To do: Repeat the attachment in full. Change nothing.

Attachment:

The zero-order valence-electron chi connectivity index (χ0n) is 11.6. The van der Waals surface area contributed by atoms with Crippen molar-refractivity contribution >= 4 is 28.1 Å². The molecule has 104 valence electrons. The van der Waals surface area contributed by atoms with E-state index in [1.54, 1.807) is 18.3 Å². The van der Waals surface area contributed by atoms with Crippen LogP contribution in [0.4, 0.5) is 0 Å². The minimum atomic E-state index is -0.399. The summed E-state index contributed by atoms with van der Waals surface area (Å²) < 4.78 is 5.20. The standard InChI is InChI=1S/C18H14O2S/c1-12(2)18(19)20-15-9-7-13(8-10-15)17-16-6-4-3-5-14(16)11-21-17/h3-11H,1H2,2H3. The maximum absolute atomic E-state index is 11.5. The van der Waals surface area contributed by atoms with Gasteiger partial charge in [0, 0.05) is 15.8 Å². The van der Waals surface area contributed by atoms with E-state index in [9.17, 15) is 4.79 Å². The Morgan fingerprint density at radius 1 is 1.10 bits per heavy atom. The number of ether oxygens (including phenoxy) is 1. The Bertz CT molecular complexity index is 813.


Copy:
The zero-order valence-electron chi connectivity index (χ0n) is 11.6. The van der Waals surface area contributed by atoms with Crippen molar-refractivity contribution >= 4 is 28.1 Å². The molecule has 104 valence electrons. The van der Waals surface area contributed by atoms with E-state index in [1.54, 1.807) is 18.3 Å². The van der Waals surface area contributed by atoms with Crippen LogP contribution in [0.4, 0.5) is 0 Å². The minimum atomic E-state index is -0.399. The summed E-state index contributed by atoms with van der Waals surface area (Å²) < 4.78 is 5.20. The standard InChI is InChI=1S/C18H14O2S/c1-12(2)18(19)20-15-9-7-13(8-10-15)17-16-6-4-3-5-14(16)11-21-17/h3-11H,1H2,2H3. The maximum absolute atomic E-state index is 11.5. The van der Waals surface area contributed by atoms with Gasteiger partial charge in [0, 0.05) is 15.8 Å². The van der Waals surface area contributed by atoms with E-state index in [9.17, 15) is 4.79 Å². The Morgan fingerprint density at radius 1 is 1.10 bits per heavy atom. The number of ether oxygens (including phenoxy) is 1. The Bertz CT molecular complexity index is 813.